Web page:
"Inquiries into the large number of exempted men in the Stepney district, led to Ida Lilian Carter (19), of Lewisham, employed in the office of the Stepney tribunal being summoned at Old-street on Saturday charged with forging the signature of the clerk. The hearing was adjourned.
Sir A. Bodkin alleged that the girl, having access to the official forms and stamps, issued forms to young men who wished to dodge the Army
These shirkers gave her money with which to buy chocolates and sweets
It would be necessary to cancel all the exemptions given at Stepney and to go through the entire matter again"

Since this happened (allegedly), or was uncovered, three months before the Armistice, wonder if any of those re-examined actually made it into active service? Or if the re-examination had time to take place before the Armistice by the time they had sorted it all out?


Caryl

#21 jctshug

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Posted 06 May 2012 - 04:15 PM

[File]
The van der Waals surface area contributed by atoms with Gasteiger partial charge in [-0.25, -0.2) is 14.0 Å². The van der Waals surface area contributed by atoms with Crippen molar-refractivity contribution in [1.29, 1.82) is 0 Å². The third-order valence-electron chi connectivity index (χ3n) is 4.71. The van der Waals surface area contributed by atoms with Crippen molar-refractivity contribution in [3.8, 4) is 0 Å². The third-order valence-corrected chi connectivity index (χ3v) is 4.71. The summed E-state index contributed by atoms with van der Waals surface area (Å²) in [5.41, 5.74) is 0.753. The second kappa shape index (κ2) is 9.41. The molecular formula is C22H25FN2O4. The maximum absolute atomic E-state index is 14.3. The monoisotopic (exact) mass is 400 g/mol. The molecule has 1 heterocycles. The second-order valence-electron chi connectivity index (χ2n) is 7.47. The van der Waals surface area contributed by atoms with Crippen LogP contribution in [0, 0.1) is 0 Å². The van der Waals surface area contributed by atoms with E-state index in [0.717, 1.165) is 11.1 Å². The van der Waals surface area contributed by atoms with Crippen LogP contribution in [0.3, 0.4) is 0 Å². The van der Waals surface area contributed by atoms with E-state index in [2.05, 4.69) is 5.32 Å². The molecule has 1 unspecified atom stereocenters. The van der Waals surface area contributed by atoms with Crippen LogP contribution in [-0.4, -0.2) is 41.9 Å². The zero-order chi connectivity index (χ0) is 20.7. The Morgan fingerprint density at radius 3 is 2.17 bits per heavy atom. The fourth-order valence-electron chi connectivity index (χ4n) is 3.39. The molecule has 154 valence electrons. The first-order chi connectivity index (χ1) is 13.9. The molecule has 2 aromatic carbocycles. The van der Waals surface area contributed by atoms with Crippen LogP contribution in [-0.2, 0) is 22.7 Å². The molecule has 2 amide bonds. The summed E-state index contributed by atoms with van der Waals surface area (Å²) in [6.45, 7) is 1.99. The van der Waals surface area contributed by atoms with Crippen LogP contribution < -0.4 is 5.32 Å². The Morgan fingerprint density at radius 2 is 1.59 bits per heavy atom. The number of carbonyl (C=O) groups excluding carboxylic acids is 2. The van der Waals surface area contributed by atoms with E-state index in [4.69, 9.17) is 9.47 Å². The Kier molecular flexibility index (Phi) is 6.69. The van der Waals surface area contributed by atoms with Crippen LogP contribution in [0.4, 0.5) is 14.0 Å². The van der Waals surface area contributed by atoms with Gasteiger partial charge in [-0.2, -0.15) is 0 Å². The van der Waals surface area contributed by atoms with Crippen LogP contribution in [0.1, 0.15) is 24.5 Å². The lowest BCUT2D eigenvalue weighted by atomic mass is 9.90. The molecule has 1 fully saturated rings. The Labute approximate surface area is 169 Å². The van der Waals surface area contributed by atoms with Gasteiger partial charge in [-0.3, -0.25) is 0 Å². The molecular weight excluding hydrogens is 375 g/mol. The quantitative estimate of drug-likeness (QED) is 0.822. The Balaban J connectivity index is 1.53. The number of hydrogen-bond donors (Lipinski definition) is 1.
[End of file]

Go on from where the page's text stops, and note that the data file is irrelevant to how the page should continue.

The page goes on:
Not "as such" maybe but from time to time massive lists of "Certified Occupations" were published, which listed those where exemption might be granted. I have complete copies of the lists of July 1916 and September 1918.


Hello, I was wondering if you could help me. I'm trying to find lists of protected occupations, as well as those that would have qualified as unstarred. I know much of this was left in the hands of the local tribunals, but were there any occupations that were universally acknowledged as unstarred?

Cheers!

#22 Harvey Lloyd

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Posted 11 May 2013 - 10:25 PM